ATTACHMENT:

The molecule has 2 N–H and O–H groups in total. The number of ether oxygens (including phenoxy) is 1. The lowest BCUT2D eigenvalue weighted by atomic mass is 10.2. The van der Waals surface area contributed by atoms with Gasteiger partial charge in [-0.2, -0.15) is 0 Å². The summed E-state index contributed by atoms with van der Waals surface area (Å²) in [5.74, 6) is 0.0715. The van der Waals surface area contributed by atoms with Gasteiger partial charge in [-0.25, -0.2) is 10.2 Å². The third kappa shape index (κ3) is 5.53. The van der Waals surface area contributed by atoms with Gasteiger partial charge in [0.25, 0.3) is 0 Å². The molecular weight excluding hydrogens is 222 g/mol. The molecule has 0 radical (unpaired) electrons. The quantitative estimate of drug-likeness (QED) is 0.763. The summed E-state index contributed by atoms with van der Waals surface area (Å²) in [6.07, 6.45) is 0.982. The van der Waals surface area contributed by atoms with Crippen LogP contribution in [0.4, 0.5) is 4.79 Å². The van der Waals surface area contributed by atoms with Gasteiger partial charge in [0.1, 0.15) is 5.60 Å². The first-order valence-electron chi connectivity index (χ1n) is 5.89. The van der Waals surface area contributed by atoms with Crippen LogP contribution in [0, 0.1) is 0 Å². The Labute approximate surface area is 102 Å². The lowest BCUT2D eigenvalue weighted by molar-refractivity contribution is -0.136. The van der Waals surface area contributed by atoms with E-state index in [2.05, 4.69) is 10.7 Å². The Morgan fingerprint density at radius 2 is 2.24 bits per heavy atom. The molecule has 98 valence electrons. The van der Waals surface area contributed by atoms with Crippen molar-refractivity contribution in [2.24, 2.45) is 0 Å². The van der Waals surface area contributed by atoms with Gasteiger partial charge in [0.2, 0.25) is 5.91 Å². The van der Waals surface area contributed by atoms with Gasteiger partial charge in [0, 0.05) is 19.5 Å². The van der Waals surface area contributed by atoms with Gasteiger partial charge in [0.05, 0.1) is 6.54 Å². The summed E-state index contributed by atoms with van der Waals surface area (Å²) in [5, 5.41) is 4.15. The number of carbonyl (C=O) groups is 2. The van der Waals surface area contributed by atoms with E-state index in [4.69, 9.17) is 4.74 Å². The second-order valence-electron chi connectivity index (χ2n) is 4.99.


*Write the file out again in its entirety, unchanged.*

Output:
The molecule has 2 N–H and O–H groups in total. The number of ether oxygens (including phenoxy) is 1. The lowest BCUT2D eigenvalue weighted by atomic mass is 10.2. The van der Waals surface area contributed by atoms with Gasteiger partial charge in [-0.2, -0.15) is 0 Å². The summed E-state index contributed by atoms with van der Waals surface area (Å²) in [5.74, 6) is 0.0715. The van der Waals surface area contributed by atoms with Gasteiger partial charge in [-0.25, -0.2) is 10.2 Å². The third kappa shape index (κ3) is 5.53. The van der Waals surface area contributed by atoms with Gasteiger partial charge in [0.25, 0.3) is 0 Å². The molecular weight excluding hydrogens is 222 g/mol. The molecule has 0 radical (unpaired) electrons. The quantitative estimate of drug-likeness (QED) is 0.763. The summed E-state index contributed by atoms with van der Waals surface area (Å²) in [6.07, 6.45) is 0.982. The van der Waals surface area contributed by atoms with Crippen LogP contribution in [0.4, 0.5) is 4.79 Å². The van der Waals surface area contributed by atoms with Gasteiger partial charge in [0.1, 0.15) is 5.60 Å². The first-order valence-electron chi connectivity index (χ1n) is 5.89. The van der Waals surface area contributed by atoms with Crippen LogP contribution in [0, 0.1) is 0 Å². The Labute approximate surface area is 102 Å². The lowest BCUT2D eigenvalue weighted by molar-refractivity contribution is -0.136. The van der Waals surface area contributed by atoms with E-state index in [2.05, 4.69) is 10.7 Å². The Morgan fingerprint density at radius 2 is 2.24 bits per heavy atom. The molecule has 98 valence electrons. The van der Waals surface area contributed by atoms with Crippen molar-refractivity contribution in [2.24, 2.45) is 0 Å². The van der Waals surface area contributed by atoms with Gasteiger partial charge in [0.2, 0.25) is 5.91 Å². The van der Waals surface area contributed by atoms with Gasteiger partial charge in [0, 0.05) is 19.5 Å². The van der Waals surface area contributed by atoms with Gasteiger partial charge in [0.05, 0.1) is 6.54 Å². The summed E-state index contributed by atoms with van der Waals surface area (Å²) in [5, 5.41) is 4.15. The number of carbonyl (C=O) groups is 2. The van der Waals surface area contributed by atoms with E-state index in [4.69, 9.17) is 4.74 Å². The second-order valence-electron chi connectivity index (χ2n) is 4.99.